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PETERS FABRICS, INC. v. JANTZEN

March 21, 1984

PETERS FABRICS, INC., Plaintiff, against JANTZEN, INC., Defendant; JANTZEN, INC., Plaintiff, against PETERS FABRICS, INC., Defendant.


The opinion of the court was delivered by: SPRIZZO

OPINION AND ORDER

SPRIZZO, D.J.:

 In one of thes two actions, 82 Civ. 5169, Peters Fabrics, Inc. ("Peters") sought to confirm an arbitration award in the New York Supreme Court, New York County, under Article 75 of the New York Civil Practice Law and Rules. The action was removed to this Court by Jantzen, Inc. ("Jantzen") pursuant to 28 U.S.C. § 1441(a). At the same time, Jantzen instituted a related action against Peters, 82 Civ. 5168, seeking to recover money damages and to vacate the arbitration award.

 Jantzen, a nevada corporation with its principal place of business in Oregon, is a manufacturer of apparel. Peters, a Massachusetts corporation with a place of business in New York, is a textile importer. Federal jurisdiction is predicated on diversity of citizenship and a jurisdictional amount in excess of $10,000. 28 U.S.C. § 1332(a)(1).

 FACTS

 On March 5, 1980, the parties entered into an oral agreement by telephone whereby Peters agreed to sell, and Jantzen to buy, over 20,000 yards of gray and navy flannel fabric for use in Jantzen's fall line of apparel. Peters shipped the fabric on March 10. Jantzen sent Peters two purchase orders, one dated March 5, 1980 and one dated March 7, 1980. Affidavit of Marcia B. Paul, Esq. ("Paul Affidavit"), Exh. A. Peters, in turn, sent Jantzen a sales confirmation dated March 7, 1980. *fn1" Affidavit of Harvey F. Friedman, Esq. ("Friedman Affidavit"), Exh. A; Paul Affidavit, Exh. B.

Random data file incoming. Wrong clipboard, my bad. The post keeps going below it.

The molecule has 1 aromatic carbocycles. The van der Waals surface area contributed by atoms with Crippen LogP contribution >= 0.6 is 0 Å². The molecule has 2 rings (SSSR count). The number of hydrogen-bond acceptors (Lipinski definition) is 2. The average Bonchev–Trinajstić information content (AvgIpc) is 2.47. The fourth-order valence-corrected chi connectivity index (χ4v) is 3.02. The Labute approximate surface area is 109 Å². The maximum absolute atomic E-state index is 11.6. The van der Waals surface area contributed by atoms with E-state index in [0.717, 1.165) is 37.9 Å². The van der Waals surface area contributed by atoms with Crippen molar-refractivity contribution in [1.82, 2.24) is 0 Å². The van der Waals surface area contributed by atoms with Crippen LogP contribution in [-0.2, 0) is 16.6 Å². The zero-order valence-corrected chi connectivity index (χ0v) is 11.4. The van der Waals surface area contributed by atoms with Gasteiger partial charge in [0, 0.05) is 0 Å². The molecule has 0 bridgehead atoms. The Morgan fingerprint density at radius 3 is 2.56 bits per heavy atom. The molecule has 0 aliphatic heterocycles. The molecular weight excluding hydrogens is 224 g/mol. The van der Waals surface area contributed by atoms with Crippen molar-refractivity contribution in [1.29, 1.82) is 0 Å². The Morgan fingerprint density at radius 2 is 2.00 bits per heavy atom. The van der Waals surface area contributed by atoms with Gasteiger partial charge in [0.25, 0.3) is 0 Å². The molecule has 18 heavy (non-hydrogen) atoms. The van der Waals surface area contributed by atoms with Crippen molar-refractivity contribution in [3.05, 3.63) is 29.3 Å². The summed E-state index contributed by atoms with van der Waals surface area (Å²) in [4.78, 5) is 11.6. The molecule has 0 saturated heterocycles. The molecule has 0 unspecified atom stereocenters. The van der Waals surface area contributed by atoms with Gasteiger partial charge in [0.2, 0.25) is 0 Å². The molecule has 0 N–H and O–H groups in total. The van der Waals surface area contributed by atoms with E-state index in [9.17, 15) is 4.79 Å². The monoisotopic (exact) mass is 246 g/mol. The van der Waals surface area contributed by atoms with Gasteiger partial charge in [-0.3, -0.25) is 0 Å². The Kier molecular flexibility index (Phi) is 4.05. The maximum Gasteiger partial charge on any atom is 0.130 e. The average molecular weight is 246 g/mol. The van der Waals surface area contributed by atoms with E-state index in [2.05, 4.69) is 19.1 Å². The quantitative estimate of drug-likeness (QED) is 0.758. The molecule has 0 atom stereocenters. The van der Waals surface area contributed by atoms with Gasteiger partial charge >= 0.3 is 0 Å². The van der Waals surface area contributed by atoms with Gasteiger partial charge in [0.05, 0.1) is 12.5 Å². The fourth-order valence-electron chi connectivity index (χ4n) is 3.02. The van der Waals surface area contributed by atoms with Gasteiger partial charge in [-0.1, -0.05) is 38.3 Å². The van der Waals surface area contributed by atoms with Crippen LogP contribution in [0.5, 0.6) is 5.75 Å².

The sales confirmation and the purchase orders contained dissimilar provisions and crossed in the mail. *fn2" The arbitration clause in Jantzen's purchase orders provided for arbitration in accordance with the rules of the American Arbitration Association ("AAA"), while the arbitration clause in Peters' sales confirmation called for arbitration in New York City before the General Arbitration Council of the Textile Industry ("GAC"). *fn3" In addition, Jantzen's purchase orders included a typewritten addition which specified that "[t]his fabric is to be used in a coordinate program. All colors must have a critical color match both within each dye lot and from lot to lot." *fn4" Paul Affidavit, Exh. A.

 The difficulties between the parties began April 18, 1980 when Jantzen, after testing the fabric for color match, determined that 2,380 yards of gray fabric was off color. Jantzen reported the results of its test to Peters, and informed Peters that it was rejecting the fabric as nonconforming goods. *fn5" Peters then retained its own fabric tester who determined that the fabric was "commercially acceptable." *fn6"

 In August 1981, over a year later, Jantzen returned the uncut fabric to Peters pursuant to a letter from Peters which authorized the return. Jantzen withheld payment on two current Peters' invoices up to the value of the goods returned, in accordance with their standard policy. Peters accepted the return of the goods, retested them, and once again determined that the material was commercially acceptable. Peters then resold the fabric.